Much like the titular “it” in the film’s title, the musical score in David Robert Mitchell’s beautiful, downright-terrifying new horror film It Follows never lets up: It stalks audiences’ ears, constantly reminding them they’re watching a dread-soaked waking nightmare. Mitchell wastes no time assaulting viewers with the multi-faceted, all-encompassing synth-heavy soundtrack, composed by Rich Vreeland, a.k.a. Disasterpeace. The opening scene establishes It Follows’ modus operandi: A teenage girl runs out of her house and frantically circles her otherwise-quiet suburban street, fleeing from an unseen force, and looking petrified. She’s being chased by that “it,” a supernatural entity that manifests as someone, anyone, slowly walking behind its victims at all times. Vreeland’s music for that opener is ferocious, a loud, bombastic, alarm-like medley of rumbling bass and blaring synths that sound like Psycho’s infamous shower-scene music remixed by Aphex Twin. Or Trent Reznor, circa “Closer”-era Nine Inch Nails, angrily channeling John Carpenter’s score for The Fog.
Alternating between reiterations of that opening sonic boom and more melodic, yet still unnerving synthesizer arrangements, the It Follows score is just as imposing as the film’s STD-transferred haunting. In a way, it’s the modern-day answer to the classic score for Dario Argento’s 1977 horror masterwork Suspiria, by Italian prog-rock group Goblin. Ever-present and wholly original, it’s the best horror-movie score in years. Yet the excellence of Vreeland’s work on It Follows also calls attention to a troubling fact: It’s so memorable because, frankly, it’s one of only a few scores in modern horror that’s both impressively singular and intentionally designed to be iconic. “I knew that we needed something really unique,” Mitchell says. “Of course there are the John Carpenter references, but I still wanted there to be something modern about it, and something special. The goal was, across the board, to be bold with It Follows, and I knew a part of that had to be a score that’d stick with you long after the film ends.”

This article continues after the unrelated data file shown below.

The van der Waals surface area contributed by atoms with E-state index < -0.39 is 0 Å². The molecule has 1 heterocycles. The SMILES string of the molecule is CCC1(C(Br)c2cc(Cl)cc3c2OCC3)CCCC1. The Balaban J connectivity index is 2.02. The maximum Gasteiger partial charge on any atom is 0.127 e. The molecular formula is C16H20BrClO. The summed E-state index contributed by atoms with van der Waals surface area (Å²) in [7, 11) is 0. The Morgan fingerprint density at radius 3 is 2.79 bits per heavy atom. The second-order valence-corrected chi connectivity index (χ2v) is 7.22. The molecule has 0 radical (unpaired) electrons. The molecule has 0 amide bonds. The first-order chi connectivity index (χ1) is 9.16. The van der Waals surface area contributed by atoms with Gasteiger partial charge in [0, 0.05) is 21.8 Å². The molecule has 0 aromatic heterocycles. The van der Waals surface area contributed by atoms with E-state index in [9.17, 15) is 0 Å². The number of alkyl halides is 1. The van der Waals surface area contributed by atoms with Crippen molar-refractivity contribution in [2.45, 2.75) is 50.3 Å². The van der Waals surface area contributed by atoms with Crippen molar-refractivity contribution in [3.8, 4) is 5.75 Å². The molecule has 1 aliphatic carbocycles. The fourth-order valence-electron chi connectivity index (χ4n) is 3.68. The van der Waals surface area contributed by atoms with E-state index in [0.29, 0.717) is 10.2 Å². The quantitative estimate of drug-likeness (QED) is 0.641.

Back in the 1970s and ’80s, horror-film composers lived by that philosophy. Those decades were vibrant and fruitful for the genre, namely in establishing horror as a playground for ambitious, bold musicians. Goblin turned Dario Argento’s startlingly violent giallos into lucid cinematic dreams pushed further into terror by their darkly melodic soundscapes, from Suspiria’s music-box-from-hell vibes to the infernal rock ’n’ roll arrangements in 1975’s Deep Red. Stateside, the premium on creating alternately original and scary scores was even more in vogue. John Williams’ orchestral attack in Steven Spielberg’s Jaws became an instantaneous standout, while John Carpenter used stripped-down, minimalistic pianos and synthesizers to give his horror efforts—particularly Halloween, The Thing, and Christine—the distinctive edge responsible for turning the musically gifted Carpenter into horror’s patron saint of soundtracks.
In recent years, however, genre movie scores have gone one of three ways: carbon-copy sonic imitations of those old Carpenter sounds, nondescript orchestral arrangements that owe nearly everything to John Williams and Bernard Herrmann, or sparse and transparently avant-garde combinations of jump-scare-ready ambient sounds. To hear anything approaching iconic, you’d have to look overseas—in France, specifically, where composer François-Eudes Chanfrault has gifted his aggressively electro scores to hardcore films like High Tension and Inside. In America, though, horror scores have been far less idiosyncratic.